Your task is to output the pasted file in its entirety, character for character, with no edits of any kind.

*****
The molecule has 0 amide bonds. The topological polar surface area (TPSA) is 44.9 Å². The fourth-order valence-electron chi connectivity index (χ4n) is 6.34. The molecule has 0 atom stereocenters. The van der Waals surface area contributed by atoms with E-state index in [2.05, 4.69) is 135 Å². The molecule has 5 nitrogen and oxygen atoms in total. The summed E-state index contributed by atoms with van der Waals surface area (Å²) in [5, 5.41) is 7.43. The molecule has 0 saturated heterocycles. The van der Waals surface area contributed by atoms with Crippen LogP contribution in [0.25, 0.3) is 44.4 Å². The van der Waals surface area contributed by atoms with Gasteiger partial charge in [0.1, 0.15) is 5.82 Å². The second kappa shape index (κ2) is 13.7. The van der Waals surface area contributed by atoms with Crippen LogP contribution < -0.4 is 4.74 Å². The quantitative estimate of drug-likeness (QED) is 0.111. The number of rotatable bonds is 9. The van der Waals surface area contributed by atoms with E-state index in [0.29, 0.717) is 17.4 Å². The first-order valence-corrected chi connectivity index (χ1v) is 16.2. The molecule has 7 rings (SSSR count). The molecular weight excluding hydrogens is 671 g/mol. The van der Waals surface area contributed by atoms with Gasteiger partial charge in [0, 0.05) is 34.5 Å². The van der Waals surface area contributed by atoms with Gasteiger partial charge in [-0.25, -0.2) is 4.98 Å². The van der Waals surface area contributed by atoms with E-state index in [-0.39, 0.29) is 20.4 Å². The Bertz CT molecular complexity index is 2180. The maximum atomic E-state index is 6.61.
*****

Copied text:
The molecule has 0 amide bonds. The topological polar surface area (TPSA) is 44.9 Å². The fourth-order valence-electron chi connectivity index (χ4n) is 6.34. The molecule has 0 atom stereocenters. The van der Waals surface area contributed by atoms with E-state index in [2.05, 4.69) is 135 Å². The molecule has 5 nitrogen and oxygen atoms in total. The summed E-state index contributed by atoms with van der Waals surface area (Å²) in [5, 5.41) is 7.43. The molecule has 0 saturated heterocycles. The van der Waals surface area contributed by atoms with Crippen LogP contribution in [0.25, 0.3) is 44.4 Å². The van der Waals surface area contributed by atoms with Gasteiger partial charge in [0.1, 0.15) is 5.82 Å². The second kappa shape index (κ2) is 13.7. The van der Waals surface area contributed by atoms with Crippen LogP contribution < -0.4 is 4.74 Å². The quantitative estimate of drug-likeness (QED) is 0.111. The number of rotatable bonds is 9. The van der Waals surface area contributed by atoms with E-state index in [0.29, 0.717) is 17.4 Å². The first-order valence-corrected chi connectivity index (χ1v) is 16.2. The molecule has 7 rings (SSSR count). The molecular weight excluding hydrogens is 671 g/mol. The van der Waals surface area contributed by atoms with Gasteiger partial charge in [0, 0.05) is 34.5 Å². The van der Waals surface area contributed by atoms with Gasteiger partial charge in [-0.25, -0.2) is 4.98 Å². The van der Waals surface area contributed by atoms with E-state index in [-0.39, 0.29) is 20.4 Å². The Bertz CT molecular complexity index is 2180. The maximum atomic E-state index is 6.61.